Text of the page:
I have laid out the field in these bold stark terms because you will be involved in the consequences of the worldwide movements of spirit and mind, and will, I hope, have a say in how some of those issues are decided. Yet I may have disheartened you. Yours is a great and enormous task, coming as you do in the aftermath of a massive hemorrhage of hope in the West, of a hard and unforgiving attitude towards Christianity, of a loud and lucid attack on the church in all its forms, of wide-scale distrust and pervasive pessimism about the future. As the disciples remarked to Jesus by Galilee, what are so few loaves and fishes among so many? And, we need to add, among so indisposed a crowd? Look at our numbers and look at the scale of the problem.

I am constrained to reply that we few stand in line of a great history, the line of those pacesetters and pioneers who, like Abraham, set out on a course to which all history now points. The remnant, the small band, the sojourners, the people of transit camps and tent ministries, the gaiety of spirit of the Mother Theresas of this world, which sets lowly hearts ablaze at the margins of life—all these and more are the signs that surely the time of God's favor has not passed us by. But we also live with trembling hope for the promise and the blessing, for the joy and the call.

The Christian Movement Has Not Stood Still!
What, then, is the new world order, and why, in fact, is it? The new world order is the continuing pushing out, the expansion of the margins, the decisive reckoning being shifted to the areas of more recent Christian impact.

On Pentecost Sunday the church's mission began with the believers hearing for themselves in their own native language God's mighty acts, an experience that unleashed the unprecedented Christian movement from Jerusalem to Antioch and beyond. Pentecost was the consecration of mother tongue aspirations, however much the partisans of Hebrew, of Greek, or Latin might pretend otherwise. Ever since that glorious day of Pentecost, when the Spirit descended and blew like a cleansing gale through the stuffy halls of tradition and convention, the Christian movement has not stood still. Believers today continue to find strength in the extended limbs of Gentile membership, not in the attempt to recover the innocence of Bethlehem.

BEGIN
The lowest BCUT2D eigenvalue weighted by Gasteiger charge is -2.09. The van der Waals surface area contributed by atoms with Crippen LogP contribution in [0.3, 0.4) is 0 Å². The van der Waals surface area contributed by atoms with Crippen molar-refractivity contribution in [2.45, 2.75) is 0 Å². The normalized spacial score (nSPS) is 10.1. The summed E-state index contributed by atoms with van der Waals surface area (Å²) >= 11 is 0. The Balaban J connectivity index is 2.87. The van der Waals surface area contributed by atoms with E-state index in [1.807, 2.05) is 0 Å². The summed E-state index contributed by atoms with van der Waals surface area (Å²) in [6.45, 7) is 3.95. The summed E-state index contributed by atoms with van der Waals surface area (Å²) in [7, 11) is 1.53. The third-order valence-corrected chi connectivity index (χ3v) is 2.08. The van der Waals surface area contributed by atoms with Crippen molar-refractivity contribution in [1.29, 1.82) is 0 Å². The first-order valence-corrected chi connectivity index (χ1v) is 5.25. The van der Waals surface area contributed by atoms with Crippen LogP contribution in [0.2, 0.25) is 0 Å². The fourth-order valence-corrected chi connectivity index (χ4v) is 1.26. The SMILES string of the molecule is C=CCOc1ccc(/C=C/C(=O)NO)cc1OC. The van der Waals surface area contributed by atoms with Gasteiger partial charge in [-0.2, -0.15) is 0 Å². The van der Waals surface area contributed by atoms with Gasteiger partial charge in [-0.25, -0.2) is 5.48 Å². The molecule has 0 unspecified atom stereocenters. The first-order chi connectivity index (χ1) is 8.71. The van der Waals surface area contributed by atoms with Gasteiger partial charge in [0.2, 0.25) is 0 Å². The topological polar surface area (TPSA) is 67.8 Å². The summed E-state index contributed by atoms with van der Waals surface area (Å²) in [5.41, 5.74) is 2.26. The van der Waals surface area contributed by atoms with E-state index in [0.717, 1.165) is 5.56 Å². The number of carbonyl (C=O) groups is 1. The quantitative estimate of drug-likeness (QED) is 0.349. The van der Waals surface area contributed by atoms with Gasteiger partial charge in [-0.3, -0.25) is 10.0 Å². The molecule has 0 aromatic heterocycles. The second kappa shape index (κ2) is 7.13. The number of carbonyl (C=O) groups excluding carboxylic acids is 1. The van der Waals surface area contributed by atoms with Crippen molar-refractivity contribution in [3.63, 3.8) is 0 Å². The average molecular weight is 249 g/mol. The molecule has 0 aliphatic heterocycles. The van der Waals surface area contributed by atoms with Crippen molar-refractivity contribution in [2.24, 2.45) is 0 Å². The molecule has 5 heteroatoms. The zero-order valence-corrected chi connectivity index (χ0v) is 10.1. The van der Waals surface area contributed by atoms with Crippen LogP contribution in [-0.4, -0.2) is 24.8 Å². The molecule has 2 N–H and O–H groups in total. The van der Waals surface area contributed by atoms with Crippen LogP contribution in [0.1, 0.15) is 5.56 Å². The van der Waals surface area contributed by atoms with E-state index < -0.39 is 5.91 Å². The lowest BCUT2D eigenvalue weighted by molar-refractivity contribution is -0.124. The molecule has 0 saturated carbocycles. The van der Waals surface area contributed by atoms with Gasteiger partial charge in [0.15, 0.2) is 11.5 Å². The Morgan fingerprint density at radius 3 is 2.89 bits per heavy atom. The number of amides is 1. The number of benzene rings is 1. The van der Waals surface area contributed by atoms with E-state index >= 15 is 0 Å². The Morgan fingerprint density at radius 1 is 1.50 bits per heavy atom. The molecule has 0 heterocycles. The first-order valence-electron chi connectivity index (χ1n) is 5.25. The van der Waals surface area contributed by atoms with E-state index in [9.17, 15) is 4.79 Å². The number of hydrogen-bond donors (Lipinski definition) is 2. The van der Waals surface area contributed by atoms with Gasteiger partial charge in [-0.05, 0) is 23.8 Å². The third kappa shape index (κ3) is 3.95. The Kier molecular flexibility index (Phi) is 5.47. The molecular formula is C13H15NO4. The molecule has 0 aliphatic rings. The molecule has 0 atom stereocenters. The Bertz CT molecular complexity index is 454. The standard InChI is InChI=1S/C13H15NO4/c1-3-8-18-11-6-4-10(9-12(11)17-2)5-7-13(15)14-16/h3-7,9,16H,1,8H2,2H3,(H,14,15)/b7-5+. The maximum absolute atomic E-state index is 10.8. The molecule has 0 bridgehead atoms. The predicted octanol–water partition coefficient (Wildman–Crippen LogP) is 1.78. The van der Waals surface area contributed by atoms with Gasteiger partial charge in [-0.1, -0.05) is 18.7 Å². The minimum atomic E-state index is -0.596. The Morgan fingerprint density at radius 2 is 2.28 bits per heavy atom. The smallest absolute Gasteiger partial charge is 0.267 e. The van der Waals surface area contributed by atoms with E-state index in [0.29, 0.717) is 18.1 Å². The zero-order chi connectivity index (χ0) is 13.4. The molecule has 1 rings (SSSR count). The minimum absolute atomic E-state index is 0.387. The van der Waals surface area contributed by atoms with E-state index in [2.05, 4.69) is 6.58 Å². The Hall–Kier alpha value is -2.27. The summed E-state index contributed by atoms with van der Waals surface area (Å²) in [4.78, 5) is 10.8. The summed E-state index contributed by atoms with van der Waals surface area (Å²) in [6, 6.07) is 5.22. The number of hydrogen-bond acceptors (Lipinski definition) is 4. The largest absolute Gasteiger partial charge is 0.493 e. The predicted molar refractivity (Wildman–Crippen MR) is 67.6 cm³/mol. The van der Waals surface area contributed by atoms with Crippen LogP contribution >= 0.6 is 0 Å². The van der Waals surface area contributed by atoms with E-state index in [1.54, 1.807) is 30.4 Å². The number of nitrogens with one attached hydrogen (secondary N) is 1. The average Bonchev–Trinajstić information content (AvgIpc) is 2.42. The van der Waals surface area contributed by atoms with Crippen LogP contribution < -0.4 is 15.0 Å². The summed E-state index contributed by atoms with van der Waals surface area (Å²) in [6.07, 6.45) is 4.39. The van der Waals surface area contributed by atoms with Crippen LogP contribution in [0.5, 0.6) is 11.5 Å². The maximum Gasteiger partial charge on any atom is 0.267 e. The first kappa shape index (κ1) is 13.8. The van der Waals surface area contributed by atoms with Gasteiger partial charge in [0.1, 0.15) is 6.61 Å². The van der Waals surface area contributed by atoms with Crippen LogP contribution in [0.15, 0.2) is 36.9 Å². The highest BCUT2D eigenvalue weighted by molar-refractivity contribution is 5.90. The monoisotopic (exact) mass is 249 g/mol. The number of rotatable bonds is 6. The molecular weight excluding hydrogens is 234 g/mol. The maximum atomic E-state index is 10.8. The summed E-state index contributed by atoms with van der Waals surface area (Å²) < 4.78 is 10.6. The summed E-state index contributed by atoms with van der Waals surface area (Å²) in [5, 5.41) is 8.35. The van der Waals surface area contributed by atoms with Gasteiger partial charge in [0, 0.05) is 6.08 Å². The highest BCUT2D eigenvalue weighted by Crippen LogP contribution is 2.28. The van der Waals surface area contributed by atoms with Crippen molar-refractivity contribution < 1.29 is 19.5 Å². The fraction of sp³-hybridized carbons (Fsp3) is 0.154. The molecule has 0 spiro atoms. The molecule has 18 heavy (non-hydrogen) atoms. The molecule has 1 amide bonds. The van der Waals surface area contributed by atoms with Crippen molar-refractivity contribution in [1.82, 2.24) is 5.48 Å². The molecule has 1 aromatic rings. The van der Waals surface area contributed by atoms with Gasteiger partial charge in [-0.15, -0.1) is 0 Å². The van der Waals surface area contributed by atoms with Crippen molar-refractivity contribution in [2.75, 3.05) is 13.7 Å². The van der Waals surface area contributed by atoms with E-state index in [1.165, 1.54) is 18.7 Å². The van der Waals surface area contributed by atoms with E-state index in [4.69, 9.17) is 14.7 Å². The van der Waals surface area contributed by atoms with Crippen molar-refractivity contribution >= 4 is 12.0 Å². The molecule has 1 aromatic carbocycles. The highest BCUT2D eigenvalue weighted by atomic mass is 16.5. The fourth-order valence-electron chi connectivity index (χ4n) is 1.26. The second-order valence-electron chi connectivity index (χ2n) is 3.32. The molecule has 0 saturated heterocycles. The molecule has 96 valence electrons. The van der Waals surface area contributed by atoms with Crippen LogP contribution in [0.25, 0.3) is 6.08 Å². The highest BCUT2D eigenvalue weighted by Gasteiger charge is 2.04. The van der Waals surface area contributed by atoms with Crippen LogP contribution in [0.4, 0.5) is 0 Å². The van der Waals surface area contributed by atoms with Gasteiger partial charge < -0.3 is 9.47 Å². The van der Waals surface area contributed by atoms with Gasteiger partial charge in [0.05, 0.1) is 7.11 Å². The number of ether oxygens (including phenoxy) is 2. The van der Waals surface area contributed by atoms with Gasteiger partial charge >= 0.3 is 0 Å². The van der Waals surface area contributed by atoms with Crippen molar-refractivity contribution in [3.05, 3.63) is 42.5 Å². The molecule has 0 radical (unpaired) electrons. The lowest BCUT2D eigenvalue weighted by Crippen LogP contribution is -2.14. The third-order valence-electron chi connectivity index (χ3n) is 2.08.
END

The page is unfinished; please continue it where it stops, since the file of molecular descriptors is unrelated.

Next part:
How remarkable has been the workings of Providence! The Bethlehem of the Christ Child lingers now only in the festive memory of the stars and shepherds and the manger room. As for Jerusalem, only the Holy Sepulchre, with its litigious Christian claimants and an Israeli government drawn into perpetual arbitration, remains as the most visible structure of Jesus' earthly ministry.